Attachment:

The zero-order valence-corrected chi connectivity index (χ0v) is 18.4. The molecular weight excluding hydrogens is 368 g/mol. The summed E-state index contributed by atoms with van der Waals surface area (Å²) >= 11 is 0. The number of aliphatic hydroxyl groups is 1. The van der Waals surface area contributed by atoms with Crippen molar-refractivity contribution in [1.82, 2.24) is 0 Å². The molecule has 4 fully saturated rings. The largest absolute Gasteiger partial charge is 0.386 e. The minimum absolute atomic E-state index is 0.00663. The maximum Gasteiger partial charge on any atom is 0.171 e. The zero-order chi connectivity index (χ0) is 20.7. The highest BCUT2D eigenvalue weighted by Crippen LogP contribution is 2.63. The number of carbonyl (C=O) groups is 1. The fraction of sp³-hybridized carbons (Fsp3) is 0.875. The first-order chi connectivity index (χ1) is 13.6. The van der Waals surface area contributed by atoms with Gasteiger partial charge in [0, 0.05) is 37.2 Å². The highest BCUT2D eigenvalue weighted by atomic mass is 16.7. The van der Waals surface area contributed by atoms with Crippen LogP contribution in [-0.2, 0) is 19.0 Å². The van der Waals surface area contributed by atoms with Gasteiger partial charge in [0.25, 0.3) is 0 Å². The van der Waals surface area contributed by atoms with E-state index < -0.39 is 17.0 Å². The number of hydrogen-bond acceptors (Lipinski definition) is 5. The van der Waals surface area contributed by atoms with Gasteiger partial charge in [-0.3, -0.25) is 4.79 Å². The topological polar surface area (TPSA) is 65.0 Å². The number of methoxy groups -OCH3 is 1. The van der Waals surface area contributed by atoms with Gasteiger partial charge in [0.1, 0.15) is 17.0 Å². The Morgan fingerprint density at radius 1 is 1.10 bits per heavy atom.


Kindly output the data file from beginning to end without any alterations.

The zero-order valence-corrected chi connectivity index (χ0v) is 18.4. The molecular weight excluding hydrogens is 368 g/mol. The summed E-state index contributed by atoms with van der Waals surface area (Å²) >= 11 is 0. The number of aliphatic hydroxyl groups is 1. The van der Waals surface area contributed by atoms with Crippen molar-refractivity contribution in [1.82, 2.24) is 0 Å². The molecule has 4 fully saturated rings. The largest absolute Gasteiger partial charge is 0.386 e. The minimum absolute atomic E-state index is 0.00663. The maximum Gasteiger partial charge on any atom is 0.171 e. The zero-order chi connectivity index (χ0) is 20.7. The highest BCUT2D eigenvalue weighted by Crippen LogP contribution is 2.63. The number of carbonyl (C=O) groups is 1. The fraction of sp³-hybridized carbons (Fsp3) is 0.875. The first-order chi connectivity index (χ1) is 13.6. The van der Waals surface area contributed by atoms with Gasteiger partial charge in [0, 0.05) is 37.2 Å². The highest BCUT2D eigenvalue weighted by atomic mass is 16.7. The van der Waals surface area contributed by atoms with Crippen LogP contribution in [-0.2, 0) is 19.0 Å². The van der Waals surface area contributed by atoms with Gasteiger partial charge in [0.25, 0.3) is 0 Å². The van der Waals surface area contributed by atoms with E-state index < -0.39 is 17.0 Å². The number of hydrogen-bond acceptors (Lipinski definition) is 5. The van der Waals surface area contributed by atoms with Gasteiger partial charge in [-0.3, -0.25) is 4.79 Å². The topological polar surface area (TPSA) is 65.0 Å². The number of methoxy groups -OCH3 is 1. The van der Waals surface area contributed by atoms with Gasteiger partial charge in [0.1, 0.15) is 17.0 Å². The Morgan fingerprint density at radius 1 is 1.10 bits per heavy atom.